Once the Supreme Court has ruled, that's it. Case closed. Right? Not necessarily.
On Oct. 8, a group of scholars issued a "Statement Calling For Constitutional Resistance To Obergefell V. Hodges" in reference to the Supreme Court's same-sex marriage decision.
The statement begins: "We are scholars and informed citizens deeply concerned by the edict of the Supreme Court of the United States in Obergefell v. Hodges wherein the Court decreed, by the narrowest of margins, that every state in the country must redefine marriage to include same-sex relationships."
The statement says, "If Obergefell is accepted as binding law, the consequences will be grave."
Here is my summary of those grave consequences:
*Denigration of the time-honored building block of society, and the best means for bearing and rearing children
*Dissent against same-sex marriage will be punished
*It opens Pandora's Box on what constitutes a marriage
*The decision undermines "we the people."
Consider what Justice Alito said about the second point above in his dissent of Obergefell — that dissent will be punished: "I assume that those who cling to old beliefs will be able to whisper their thoughts in the recesses of their homes, but if they repeat those views in public, they will risk being labeled as bigots and treated as such by governments, employers, and schools."
The statement notes that the Constitution is not amended by the whims of five lawyers, declaring, "We stand with James Madison and Abraham Lincoln in recognizing that the Constitution is not whatever a majority of Supreme Court justices say it is."
The signers of the statement also call upon all officials to uphold the Constitution, but "not the will of five members of the Supreme Court." They should "refuse to accept Obergefell as binding precedent for all but the specific plaintiffs in that case."
By my count the statement is currently signed by 64 scholars, affiliated with such schools as Princeton, Notre Dame, Vanderbilt, Boston College, Villanova, University of Oxford, LSU Law Center, Pepperdine, and Regent School of Law.
Dr. Robert George of Princeton is the leading the charge. New York Times Magazine once called Dr. George "this country's most influential conservative Christian thinker." I've had the privilege of interviewing Dr. George a few times through the years.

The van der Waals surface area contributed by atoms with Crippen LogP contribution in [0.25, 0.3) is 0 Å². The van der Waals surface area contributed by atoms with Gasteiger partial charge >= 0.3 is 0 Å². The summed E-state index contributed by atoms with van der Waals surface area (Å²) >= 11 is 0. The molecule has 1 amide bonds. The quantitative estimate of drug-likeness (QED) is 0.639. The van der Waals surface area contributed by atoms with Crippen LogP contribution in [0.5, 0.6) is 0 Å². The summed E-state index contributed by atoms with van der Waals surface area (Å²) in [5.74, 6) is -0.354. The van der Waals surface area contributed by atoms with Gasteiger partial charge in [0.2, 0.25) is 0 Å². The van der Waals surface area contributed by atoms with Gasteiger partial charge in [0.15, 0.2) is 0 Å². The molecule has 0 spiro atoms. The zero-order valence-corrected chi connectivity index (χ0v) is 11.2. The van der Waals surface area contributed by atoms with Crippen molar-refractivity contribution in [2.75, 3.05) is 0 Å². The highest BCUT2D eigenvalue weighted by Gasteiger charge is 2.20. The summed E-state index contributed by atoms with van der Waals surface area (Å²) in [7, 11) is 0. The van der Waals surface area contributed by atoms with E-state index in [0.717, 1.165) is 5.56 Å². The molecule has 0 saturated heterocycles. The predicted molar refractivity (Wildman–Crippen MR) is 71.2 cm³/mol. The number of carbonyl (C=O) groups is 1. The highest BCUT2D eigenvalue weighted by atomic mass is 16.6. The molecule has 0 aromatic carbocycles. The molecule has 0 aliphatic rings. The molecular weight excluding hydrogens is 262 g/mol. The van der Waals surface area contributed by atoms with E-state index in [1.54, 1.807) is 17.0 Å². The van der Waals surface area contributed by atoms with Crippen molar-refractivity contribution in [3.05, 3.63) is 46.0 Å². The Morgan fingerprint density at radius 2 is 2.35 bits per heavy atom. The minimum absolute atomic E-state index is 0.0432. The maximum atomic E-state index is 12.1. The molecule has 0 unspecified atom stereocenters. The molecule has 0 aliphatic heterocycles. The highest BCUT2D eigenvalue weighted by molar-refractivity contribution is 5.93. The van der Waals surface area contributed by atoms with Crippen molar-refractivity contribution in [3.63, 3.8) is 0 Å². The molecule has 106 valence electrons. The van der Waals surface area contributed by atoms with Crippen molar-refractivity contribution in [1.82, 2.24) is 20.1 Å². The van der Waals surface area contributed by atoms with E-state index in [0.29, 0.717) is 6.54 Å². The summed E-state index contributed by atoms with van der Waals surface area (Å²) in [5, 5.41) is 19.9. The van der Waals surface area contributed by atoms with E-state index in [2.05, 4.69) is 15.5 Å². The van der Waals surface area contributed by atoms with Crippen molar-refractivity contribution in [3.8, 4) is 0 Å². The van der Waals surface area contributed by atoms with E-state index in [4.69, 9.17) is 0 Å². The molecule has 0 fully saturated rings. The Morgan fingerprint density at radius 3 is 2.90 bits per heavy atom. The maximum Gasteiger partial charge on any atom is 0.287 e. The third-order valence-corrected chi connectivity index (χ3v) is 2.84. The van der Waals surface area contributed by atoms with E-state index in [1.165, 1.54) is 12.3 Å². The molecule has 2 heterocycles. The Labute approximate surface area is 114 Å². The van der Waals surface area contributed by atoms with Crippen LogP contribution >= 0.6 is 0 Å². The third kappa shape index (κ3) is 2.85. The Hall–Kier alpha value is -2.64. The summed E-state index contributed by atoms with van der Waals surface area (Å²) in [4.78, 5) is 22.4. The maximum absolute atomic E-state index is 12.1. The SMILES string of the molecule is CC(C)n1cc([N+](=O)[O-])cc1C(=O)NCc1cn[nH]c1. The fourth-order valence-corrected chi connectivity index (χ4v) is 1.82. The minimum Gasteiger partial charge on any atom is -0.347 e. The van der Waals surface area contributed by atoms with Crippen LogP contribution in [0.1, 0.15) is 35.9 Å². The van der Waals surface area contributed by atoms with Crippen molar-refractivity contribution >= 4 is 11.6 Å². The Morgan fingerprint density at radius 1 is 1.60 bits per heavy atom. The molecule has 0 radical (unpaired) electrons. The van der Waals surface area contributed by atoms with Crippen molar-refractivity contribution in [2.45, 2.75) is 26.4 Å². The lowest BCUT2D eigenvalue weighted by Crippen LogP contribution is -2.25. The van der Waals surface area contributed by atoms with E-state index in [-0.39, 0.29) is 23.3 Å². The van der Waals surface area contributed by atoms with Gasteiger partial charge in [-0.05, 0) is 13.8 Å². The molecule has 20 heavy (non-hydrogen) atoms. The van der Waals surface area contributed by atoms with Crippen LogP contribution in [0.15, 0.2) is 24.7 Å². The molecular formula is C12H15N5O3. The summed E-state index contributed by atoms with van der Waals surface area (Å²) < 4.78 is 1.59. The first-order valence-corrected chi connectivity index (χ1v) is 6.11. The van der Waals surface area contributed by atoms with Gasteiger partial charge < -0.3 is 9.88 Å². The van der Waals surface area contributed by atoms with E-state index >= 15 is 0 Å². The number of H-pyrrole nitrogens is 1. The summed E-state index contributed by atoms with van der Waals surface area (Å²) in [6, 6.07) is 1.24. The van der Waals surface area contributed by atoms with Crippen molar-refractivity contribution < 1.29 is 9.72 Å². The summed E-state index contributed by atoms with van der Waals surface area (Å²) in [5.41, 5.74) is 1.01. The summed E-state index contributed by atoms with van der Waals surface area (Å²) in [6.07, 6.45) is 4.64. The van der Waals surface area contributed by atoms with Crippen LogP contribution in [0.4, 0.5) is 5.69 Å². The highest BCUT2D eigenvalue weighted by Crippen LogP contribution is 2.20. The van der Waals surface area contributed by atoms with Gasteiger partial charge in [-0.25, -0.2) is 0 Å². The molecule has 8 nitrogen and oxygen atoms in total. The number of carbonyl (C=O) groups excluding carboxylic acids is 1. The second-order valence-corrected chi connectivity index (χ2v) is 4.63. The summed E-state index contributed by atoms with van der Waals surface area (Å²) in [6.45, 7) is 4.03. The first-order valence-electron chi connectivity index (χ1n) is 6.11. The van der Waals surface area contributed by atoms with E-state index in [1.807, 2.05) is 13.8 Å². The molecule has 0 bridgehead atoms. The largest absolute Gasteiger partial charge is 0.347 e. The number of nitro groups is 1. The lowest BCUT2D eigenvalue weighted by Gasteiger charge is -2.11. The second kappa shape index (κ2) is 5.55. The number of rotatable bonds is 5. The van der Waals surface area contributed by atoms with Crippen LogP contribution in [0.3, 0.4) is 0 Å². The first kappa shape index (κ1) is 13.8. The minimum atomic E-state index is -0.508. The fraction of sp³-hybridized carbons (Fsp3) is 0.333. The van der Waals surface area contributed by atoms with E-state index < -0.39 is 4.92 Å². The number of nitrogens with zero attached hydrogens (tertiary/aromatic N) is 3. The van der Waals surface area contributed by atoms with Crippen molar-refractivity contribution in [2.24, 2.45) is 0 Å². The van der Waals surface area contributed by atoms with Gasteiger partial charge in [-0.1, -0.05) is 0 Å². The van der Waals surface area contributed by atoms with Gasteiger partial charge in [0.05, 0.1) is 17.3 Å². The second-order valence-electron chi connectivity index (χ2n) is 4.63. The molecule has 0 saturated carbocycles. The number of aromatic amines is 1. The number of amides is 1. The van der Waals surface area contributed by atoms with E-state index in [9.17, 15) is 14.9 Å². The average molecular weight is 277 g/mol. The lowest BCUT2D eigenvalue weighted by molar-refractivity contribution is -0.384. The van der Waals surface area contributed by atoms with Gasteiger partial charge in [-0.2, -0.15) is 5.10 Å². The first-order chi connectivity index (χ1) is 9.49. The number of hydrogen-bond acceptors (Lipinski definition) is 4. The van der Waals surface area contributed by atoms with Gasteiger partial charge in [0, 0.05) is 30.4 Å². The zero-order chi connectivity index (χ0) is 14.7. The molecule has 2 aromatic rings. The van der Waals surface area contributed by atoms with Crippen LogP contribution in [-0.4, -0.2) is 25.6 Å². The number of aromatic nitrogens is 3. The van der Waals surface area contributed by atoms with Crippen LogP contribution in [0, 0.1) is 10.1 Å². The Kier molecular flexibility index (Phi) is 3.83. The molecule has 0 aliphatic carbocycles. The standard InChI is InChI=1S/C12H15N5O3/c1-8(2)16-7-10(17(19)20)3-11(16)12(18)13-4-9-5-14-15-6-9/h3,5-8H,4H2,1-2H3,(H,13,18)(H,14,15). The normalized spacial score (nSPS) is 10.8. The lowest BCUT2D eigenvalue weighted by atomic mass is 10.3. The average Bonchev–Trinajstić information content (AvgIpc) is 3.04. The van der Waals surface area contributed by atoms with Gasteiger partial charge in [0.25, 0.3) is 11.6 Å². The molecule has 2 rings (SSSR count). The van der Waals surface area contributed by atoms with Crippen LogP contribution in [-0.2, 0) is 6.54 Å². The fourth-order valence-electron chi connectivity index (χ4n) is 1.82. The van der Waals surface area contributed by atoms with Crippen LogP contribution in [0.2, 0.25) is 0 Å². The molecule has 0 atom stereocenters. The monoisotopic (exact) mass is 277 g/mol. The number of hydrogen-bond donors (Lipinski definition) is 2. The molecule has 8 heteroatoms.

As he explained in one of those interviews, "Marriage is the conjugal union of a husband and wife. That's the foundation of the family, and it's the family that's the foundation of every other institution in society."
George went on to say, "Everything else ultimately depends on it. It's the family that produces what every other institution in society needs, but cannot produce itself. Every institution needs basically decent, hardworking, conscientious, honest people who will treat each other with respect, who will show up for work on time, who won't be drunk or on drugs, who will pay taxes, who will carry the burdens of caring for those who cannot care for themselves."
And he added, "If [the legal system] really had to rely on the threat of punishment to get anybody ever to do anything that was honorable and right, well, it wouldn't work. The political system needs such people, but ... they will be produced by one institution and one institution only, and that's the family."
But now the high court has undermined the legal and traditional definition of marriage, and thus, the family. And they have done so on highly questionable grounds. The statement cites several examples challenging the validity of the ruling from the four dissenting justices in the Obergefell case.
Did the founders of our country intend for us to be governed by judicial fiat? Not at all. See Federalist #81 by Alexander Hamilton for example. It says the courts are to be the weakest of the three branches of government.
The statement draws heavily on the example of President Lincoln. It cites portions of his First Inaugural Address, where he spoke eloquently against judicial tyranny.
Lincoln eschewed the idea that "we the people" should be ruled by "we the judges." I'm sure he had the Dred Scott decision of 1857 in mind. In effect, that awful decision held that, "once a slave, always a slave."
Lincoln disagreed with the premise underlying Dred Scott — that the Supreme Court has the Constitutional authority to sovereignly determine the meaning of the Constitution, which amounts to the power to just make up law.
He said: "if the policy of the Government upon vital questions affecting the whole people is to be irrevocably fixed by decisions of the Supreme Court … the people will have ceased to be their own rulers."
In other words, he didn't buy the premise upon which judicial activism was built. Nor should we, say these scholars. Hear. Hear.